64

How do I find the uptime of a given linux process.

ps aux | grep gedit | grep -v grep

gives me a whole lot of information which includes the time at which the process was started. I am specifically looking for switch which returns the uptime of a process in milliseconds.

Thanks

107

As "uptime" has several meanings, here is a useful command.

ps -eo pid,comm,lstart,etime,time,args

This command lists all processes with several different time-related columns. It has the following columns:

PID COMMAND                          STARTED     ELAPSED     TIME COMMAND

PID = Process ID
first COMMAND = only the command name without options and without arguments
STARTED = the absolute time the process was started
ELAPSED = elapsed time since the process was started (wall clock time), format [[dd-]hh:]mm:ss TIME = cumulative CPU time, "[dd-]hh:mm:ss" format
second COMMAND = again the command, this time with all its provided options and arguments

  • 1
    Nice. I prefer etimes myself - elapsed time in seconds - so it's machine readable – Asfand Qazi Jul 15 '15 at 9:35
  • 1
    the question was about stat time in milliseconds – yohann.martineau Nov 15 '17 at 12:53
  • unfortunately, busybox 1.29.3 broke the formatting for etime, so do not rely on it for parsing. – Danny Dulai Oct 5 '18 at 16:16
9

If you have a limited version of ps such as is found in busybox, you can get the process start time by looking at the timestamp of /proc/<PID>. For example, if the pid you want to look at is 55...

# ls -al /proc | grep 55
dr-xr-xr-x    7 root     root             0 May 21 05:53 55

... and then compare it with the current date...

# date
Thu May 22 03:00:47 EDT 2014
  • This seems to no longer work on current kernels. – goertzenator Jun 23 '17 at 14:55
6

I think you can just run:

$ stat /proc/1234

1234 being the process id.

example with two processes started at the same hour minute seconds but not the same milliseconds:

$ stat /proc/9355
...
Access: 2017-11-13 17:46:39.778791165 +0100
Modify: 2017-11-13 17:46:39.778791165 +0100
Change: 2017-11-13 17:46:39.778791165 +0100
$ stat /proc/9209
...
Access: 2017-11-13 17:46:39.621790420 +0100
Modify: 2017-11-13 17:46:39.621790420 +0100
Change: 2017-11-13 17:46:39.621790420 +0100
4

Such a simple thing is not properly answered after 5 years?

I don't think you can accurately get milliseconds. eg. if you see man procfs and see /proc/$$/stat which has field 22 as startime, which is in "clock ticks", you would have something more precise, but clock ticks aren't going at a perfectly constant rate (relative to 'wall clock time') and will be off... sleeping and certain things (ntpd I guess) offset it. For example on a machine running ntpd, with 8 days uptime and has never slept, dmesg -T has the same problem (I think...), and you can see it here:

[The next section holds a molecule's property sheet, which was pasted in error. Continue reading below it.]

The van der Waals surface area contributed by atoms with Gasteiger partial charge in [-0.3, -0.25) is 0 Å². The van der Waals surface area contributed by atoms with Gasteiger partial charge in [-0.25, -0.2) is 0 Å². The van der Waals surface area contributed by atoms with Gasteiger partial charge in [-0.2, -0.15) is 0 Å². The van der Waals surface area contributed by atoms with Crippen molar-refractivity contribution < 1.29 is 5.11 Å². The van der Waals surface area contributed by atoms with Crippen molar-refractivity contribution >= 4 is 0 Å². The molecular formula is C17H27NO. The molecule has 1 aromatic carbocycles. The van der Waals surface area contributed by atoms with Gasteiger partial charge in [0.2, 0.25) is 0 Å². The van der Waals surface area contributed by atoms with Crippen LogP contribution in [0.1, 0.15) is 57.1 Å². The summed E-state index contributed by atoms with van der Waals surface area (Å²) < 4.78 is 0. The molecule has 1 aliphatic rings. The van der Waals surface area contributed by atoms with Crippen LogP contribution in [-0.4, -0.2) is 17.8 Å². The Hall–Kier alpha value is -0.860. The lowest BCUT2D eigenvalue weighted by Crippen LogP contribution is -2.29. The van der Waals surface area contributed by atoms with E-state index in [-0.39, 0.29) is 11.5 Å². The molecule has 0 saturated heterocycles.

# date; echo h > /proc/sysrq-trigger; dmesg -T | tail -n1 ; date
Fri Mar  3 10:26:17 CET 2017
[Fri Mar  3 10:26:16 2017] sysrq: SysRq : HELP : loglevel(0-9) reboot(b) crash(c) terminate-all-tasks(e) memory-full-oom-kill(f) kill-all-tasks(i) thaw-filesystems(j) sak(k) show-backtrace-all-active-cpus(l) show-memory-usage(m) nice-all-RT-tasks(n) poweroff(o) show-registers(p) show-all-timers(q) unraw(r) sync(s) show-task-states(t) unmount(u) force-fb(V) show-blocked-tasks(w) 
Fri Mar  3 10:26:17 CET 2017

Here's seconds:

# example pid here is just your shell
pid=$$

# current unix time (seconds since epoch [1970-01-01 00:00:00 UTC])
now=$(date +%s)

# process start unix time (also seconds since epoch)
# I'm fairly sure this is the right way to get the start time in a machine readable way (unlike ps)...but could be wrong
start=$(stat -c %Y /proc/"$pid")

# simple subtraction (both are in UTC, so it works)
age=$((now-start))

printf "that process has run for %s seconds\n" "$age"
3

yes, too old and yet too hard stuff. I tried with the above proposed "stat" method but what if I had "touch"-ed the PID proc dir yesterday? This means my year-old process is shown with yesterday's time stamp. Nah, not what I need :(

In the newer ones, it's simple:

ps -o etimes -p <PID>
ELAPSED
339521

as simple as that. Time is present in seconds. Do whatever you need it for. With some older boxes, situation is harder, since there's no etimes. One could rely on:

ps -o etime -p <PID>
ELAPSED
76-03:26:15

which look a "a bit" weird since it's in dd-hh:mm:ss format. Not suitable for further calculation. I would have preferred it in seconds, hence I used this one:

ps -o etime -p <PID> --no-headers | awk -F '(:)|(-)' 'BEGIN{a[4]=1;a[3]=60;a[2]=3600;a[1]=86400;s=0};{for (i=NF;i>=1;i--) s=s+a[i]*$i}END{print s}'
339544
  • This is a really nice way of doing it on the older systems, thanks :) – RobotJohnny Sep 11 '18 at 10:53
  • do not parse the output of etime because busybox 1.29.3 changed the format. use the stat + /proc method instead – Danny Dulai Oct 5 '18 at 16:17
-1
[root@ip-x-x-x-x ec2-user]# ps -p `pidof java` -o etimes=
 266433

pidof java => process id for java process

etimes= => time in Seconds and '=' is to remove header

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